En español │I'm a third generation caregiver, which sounds as if I should be expert at it. But in truth, it took me three generations to really understand the fundamental truths of caregiving, and, more important, how to apply those fundamentals to myself.
When I was just 13, my maternal grandparents moved in with us after my grandmother's stroke. She was in the early stages of dementia, and the stroke had weakened her so she needed constant supervision.
It was a lot of fun in the beginning; Granny told wonderful stories of her life, and I didn't mind fixing her hair or helping her get dressed. But as her dementia progressed, her stories grew tedious. Her silliness became annoying. My mother handled this progression with grace and poise. I was not always so kind.
I came home from school one day to find my grandmother in my room, reading my diary. I jerked it out of her hands and ordered her out of my room. I instantly regretted my temper tantrum. But it was too late. Her crestfallen face would forever remind me how fragile dementia patients are.
I confessed all to my Mom, so ashamed I couldn't even look her in the eye. Later, I tried to apologize to Granny, but she had no memory of the afternoon. But I did, and took the lesson of true caregiving that my mother taught me into the second generation.
— Clarissa Leahy/cultura/Corbis
The only good thing about Alzheimer's, at least for my mother and my grandmother, was that it at least stranded them in a time when they were the best versions of themselves.
I was 35 when my parents moved in with me. I'd lived two hours away for many years but kept in close contact with my two brothers. It was clear that Mom and Dad needed someone there 24/7. My mother was in the early stages of Alzheimer's. My dad had endured two strokes and two heart attacks, and his diabetes was way out of control.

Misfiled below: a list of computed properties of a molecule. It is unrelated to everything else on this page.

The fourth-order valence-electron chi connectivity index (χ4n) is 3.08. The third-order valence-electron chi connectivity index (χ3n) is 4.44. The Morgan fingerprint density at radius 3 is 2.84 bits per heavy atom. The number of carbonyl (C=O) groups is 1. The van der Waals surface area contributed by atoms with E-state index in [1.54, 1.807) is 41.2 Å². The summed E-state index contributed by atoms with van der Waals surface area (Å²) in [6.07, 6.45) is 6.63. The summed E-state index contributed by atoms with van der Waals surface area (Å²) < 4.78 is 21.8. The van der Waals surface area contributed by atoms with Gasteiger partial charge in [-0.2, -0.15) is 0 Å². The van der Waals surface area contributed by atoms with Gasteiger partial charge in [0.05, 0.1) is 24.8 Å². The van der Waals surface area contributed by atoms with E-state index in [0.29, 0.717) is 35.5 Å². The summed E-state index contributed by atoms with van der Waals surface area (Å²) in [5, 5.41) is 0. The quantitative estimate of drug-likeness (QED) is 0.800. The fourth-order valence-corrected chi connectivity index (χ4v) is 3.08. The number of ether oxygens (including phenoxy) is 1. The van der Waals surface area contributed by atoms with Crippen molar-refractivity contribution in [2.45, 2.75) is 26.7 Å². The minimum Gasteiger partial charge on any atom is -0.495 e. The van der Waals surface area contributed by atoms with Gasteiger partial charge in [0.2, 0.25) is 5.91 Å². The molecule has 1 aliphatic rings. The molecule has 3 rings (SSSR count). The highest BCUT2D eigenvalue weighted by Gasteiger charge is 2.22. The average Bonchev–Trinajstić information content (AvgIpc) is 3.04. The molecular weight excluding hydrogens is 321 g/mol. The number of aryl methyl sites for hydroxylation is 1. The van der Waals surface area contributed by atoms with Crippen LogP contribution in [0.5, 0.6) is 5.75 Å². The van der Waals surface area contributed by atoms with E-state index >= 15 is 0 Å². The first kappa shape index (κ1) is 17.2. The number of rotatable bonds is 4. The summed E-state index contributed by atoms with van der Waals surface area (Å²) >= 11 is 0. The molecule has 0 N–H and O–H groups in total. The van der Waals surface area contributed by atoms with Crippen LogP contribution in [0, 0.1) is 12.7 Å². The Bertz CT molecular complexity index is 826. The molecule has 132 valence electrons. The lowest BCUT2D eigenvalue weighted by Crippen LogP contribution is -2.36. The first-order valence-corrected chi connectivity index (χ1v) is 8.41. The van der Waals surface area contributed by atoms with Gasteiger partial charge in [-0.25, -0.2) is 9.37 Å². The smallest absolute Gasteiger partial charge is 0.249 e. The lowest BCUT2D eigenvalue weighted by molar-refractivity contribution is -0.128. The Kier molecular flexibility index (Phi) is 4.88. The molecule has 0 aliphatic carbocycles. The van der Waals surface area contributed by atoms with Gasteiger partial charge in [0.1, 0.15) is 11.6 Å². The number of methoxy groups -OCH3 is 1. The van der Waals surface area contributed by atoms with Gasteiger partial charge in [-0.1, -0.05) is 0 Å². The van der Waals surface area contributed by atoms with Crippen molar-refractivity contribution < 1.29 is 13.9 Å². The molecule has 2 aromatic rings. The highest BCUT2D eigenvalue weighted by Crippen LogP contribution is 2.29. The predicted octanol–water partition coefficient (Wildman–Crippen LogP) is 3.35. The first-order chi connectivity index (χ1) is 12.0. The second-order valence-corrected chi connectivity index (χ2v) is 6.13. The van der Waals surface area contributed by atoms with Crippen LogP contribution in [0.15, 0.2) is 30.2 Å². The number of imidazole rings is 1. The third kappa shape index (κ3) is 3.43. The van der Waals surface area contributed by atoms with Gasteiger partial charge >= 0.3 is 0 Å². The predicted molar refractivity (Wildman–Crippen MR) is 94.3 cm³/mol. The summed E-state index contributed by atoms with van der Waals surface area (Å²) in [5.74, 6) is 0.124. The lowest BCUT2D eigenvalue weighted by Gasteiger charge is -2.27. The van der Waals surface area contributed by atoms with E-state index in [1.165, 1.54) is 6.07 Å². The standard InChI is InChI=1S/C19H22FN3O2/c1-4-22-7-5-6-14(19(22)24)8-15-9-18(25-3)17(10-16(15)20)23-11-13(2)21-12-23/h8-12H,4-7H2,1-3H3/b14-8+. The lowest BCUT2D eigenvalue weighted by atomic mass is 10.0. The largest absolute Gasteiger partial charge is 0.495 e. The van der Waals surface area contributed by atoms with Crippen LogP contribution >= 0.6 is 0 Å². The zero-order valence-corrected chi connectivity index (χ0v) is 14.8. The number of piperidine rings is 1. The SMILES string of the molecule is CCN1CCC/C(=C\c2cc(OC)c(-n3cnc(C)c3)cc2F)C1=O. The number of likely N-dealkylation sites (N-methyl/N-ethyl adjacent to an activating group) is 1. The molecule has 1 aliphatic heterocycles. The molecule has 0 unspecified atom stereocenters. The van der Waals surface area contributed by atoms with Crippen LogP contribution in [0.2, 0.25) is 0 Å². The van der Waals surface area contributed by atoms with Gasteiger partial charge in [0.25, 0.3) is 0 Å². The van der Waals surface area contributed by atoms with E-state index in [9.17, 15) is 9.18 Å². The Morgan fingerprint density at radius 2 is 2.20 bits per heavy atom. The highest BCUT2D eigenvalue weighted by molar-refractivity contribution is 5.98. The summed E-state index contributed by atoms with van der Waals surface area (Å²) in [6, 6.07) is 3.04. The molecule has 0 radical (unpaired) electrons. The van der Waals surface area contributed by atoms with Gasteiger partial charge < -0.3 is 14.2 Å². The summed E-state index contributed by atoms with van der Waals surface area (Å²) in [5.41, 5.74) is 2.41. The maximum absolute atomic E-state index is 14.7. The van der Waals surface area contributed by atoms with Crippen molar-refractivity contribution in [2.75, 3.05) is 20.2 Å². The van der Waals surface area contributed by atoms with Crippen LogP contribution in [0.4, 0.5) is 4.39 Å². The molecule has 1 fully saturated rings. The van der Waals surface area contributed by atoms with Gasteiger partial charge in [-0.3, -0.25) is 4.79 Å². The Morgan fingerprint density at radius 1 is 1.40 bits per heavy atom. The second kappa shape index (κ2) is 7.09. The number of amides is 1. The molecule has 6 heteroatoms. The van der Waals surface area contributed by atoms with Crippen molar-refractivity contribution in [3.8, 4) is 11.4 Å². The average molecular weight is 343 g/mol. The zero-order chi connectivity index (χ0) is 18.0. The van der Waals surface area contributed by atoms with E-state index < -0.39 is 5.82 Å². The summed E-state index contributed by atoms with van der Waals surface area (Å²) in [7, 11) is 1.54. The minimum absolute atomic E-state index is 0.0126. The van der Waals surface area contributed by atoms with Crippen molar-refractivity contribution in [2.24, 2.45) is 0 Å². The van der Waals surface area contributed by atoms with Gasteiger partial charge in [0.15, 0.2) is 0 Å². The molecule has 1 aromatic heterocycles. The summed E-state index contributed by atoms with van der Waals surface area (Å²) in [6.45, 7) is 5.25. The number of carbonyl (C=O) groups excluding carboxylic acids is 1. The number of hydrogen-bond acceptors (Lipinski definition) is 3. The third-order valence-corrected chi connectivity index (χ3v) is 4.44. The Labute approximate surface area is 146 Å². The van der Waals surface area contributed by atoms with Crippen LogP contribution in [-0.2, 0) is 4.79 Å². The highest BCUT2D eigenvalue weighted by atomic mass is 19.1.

"I can do this," I assured everyone. My relationship with my father had always been an uneasy one. I'd spent most of my adult life seeking his approval in some form or another, and I think, on some level, I thought that by doing this, perhaps I'll finally win the old man over. And I truly wanted this time with my mother because I knew the day would come when she no longer knew me. I just didn't expect it so soon.
The first six months went smoothly, although Dad spent a lot of it in the hospital. He'd arrived at my house with failing kidneys, so getting him to a manageable level of health took several months. I think those weeks at the hospital took the hardest toll on Mom, and some nights, she simply couldn't walk out of there. I would get a hospital wheelchair and push her. But she wouldn't miss a day. My dad was and still is her world.